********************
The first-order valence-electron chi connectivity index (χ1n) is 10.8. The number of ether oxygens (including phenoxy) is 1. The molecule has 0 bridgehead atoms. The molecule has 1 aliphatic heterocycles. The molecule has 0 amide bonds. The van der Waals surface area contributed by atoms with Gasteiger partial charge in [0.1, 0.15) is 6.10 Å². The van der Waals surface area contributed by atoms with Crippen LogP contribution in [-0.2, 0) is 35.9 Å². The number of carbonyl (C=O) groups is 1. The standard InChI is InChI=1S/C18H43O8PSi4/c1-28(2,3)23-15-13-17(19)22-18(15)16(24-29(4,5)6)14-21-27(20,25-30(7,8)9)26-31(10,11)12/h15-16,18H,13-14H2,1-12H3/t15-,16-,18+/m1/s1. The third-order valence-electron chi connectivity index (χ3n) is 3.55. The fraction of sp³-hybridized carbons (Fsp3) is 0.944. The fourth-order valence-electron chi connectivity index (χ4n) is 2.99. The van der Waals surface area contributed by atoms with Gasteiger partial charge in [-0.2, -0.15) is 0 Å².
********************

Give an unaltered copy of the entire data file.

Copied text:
The first-order valence-electron chi connectivity index (χ1n) is 10.8. The number of ether oxygens (including phenoxy) is 1. The molecule has 0 bridgehead atoms. The molecule has 1 aliphatic heterocycles. The molecule has 0 amide bonds. The van der Waals surface area contributed by atoms with Gasteiger partial charge in [0.1, 0.15) is 6.10 Å². The van der Waals surface area contributed by atoms with Crippen LogP contribution in [-0.2, 0) is 35.9 Å². The number of carbonyl (C=O) groups is 1. The standard InChI is InChI=1S/C18H43O8PSi4/c1-28(2,3)23-15-13-17(19)22-18(15)16(24-29(4,5)6)14-21-27(20,25-30(7,8)9)26-31(10,11)12/h15-16,18H,13-14H2,1-12H3/t15-,16-,18+/m1/s1. The third-order valence-electron chi connectivity index (χ3n) is 3.55. The fraction of sp³-hybridized carbons (Fsp3) is 0.944. The fourth-order valence-electron chi connectivity index (χ4n) is 2.99. The van der Waals surface area contributed by atoms with Gasteiger partial charge in [-0.2, -0.15) is 0 Å².